As an aside, an Allied observer noted a difference between the opposing powers. Whereas the French and English trenches had an air of impermanence, a German trench, overrun, gave the appearance the Germans intended to stay awhile. The English and the French worked constantly to push toward Germany. The Germans were satisfied to let the situation stagnate. It was ultimately Germany’s ruin.
Remarque graphically brings alive the savagery of the fighting, highlighted by intense and sustained shelling, sniper fire, and hand-to-hand fighting.
But the shelling is stronger than everything. It wipes out the sensibilities, I merely crawl still farther under the coffin, it shall protect me, though Death himself lies in it.
Before me gapes the shell-hole. I grasp it with my eyes as with fists. With one leap I must be in it. There, I get a smack in the face, a hand clamps onto my shoulder—has the dead man waked up?—The hand shakes me, I turn my head, in the second of light I stare into the face of Katczin, he has his mouth wide open and is yelling. I hear nothing, he rattles me, comes nearer, in a momentary lull his voice reaches me: “Gas—Gaas—Gaaas—Pass it on.”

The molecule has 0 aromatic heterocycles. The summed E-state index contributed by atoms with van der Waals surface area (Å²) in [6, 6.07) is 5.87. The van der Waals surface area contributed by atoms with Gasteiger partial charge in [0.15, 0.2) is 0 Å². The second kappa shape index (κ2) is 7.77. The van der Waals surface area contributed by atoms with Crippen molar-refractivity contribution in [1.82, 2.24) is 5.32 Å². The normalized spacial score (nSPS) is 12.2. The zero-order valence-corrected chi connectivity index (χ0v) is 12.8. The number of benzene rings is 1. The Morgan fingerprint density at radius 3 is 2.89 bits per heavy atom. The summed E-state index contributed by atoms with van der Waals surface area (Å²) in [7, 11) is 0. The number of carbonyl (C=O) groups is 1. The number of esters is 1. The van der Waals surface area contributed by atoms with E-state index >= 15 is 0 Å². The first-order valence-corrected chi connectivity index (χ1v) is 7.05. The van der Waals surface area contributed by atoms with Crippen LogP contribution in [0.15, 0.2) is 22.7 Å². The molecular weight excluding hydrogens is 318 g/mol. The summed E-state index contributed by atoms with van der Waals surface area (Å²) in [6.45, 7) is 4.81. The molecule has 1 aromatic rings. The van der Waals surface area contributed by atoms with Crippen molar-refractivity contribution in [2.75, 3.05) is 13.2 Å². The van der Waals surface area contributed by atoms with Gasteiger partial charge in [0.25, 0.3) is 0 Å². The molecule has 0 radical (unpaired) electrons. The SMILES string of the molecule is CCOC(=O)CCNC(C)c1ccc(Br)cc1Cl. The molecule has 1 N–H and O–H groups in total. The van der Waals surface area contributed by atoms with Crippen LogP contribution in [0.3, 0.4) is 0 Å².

I grab for my gas-mask. Some distance from me there lies someone. I think of nothing but this: That fellow there must know: Gaaas—Gaaas——
I call, I lean toward him, I swipe at him with the satchel, he doesn’t see—once again, again—he merely ducks—it’s a recruit—I look at Kat desperately, he has his mask on—I pull out mine, too, my helmet falls to one side, it slips over my face, I reach the man, his satchel is on the side nearest me, I seize the mask, pull it over his head, he understands, I let go and with a jump drop into the shell-hole.
The dull thud of the gas-shells mingles with the crashes of the light explosives. A bell sounds between the explosions, gongs, and metal clappers warning everyone—Gas—Gas—Gaas.
Remarque, Erich Maria. All Quiet on the Western Front: A Novel (pp. 67-68). Random House Publishing Group. Kindle Edition.
Remarque was a master story teller, and his language flows, leading the mind into the plight of the German soldiers. He writes not just graphically but evocatively.
But I do not want to think of that, I sweep it away. The room shall speak, it must catch me up and hold me, I want to feel that I belong here, I want to hearken and know when I go back to the front that the war will sink down, he drowned utterly in the great home-coming tide, know that it will then be past forever, and not gnaw us continually, that it will have none but an outward power over us.
The backs of the books stand in rows. I know them all still, I remember arranging them in order. I implore them with my eyes: Speak to me—take me up—take me, Life of my Youth—you who are care-free, beautiful—receive me again—
I wait, I wait.
Images float through my mind, but they do not grip me, they are mere shadows and memories.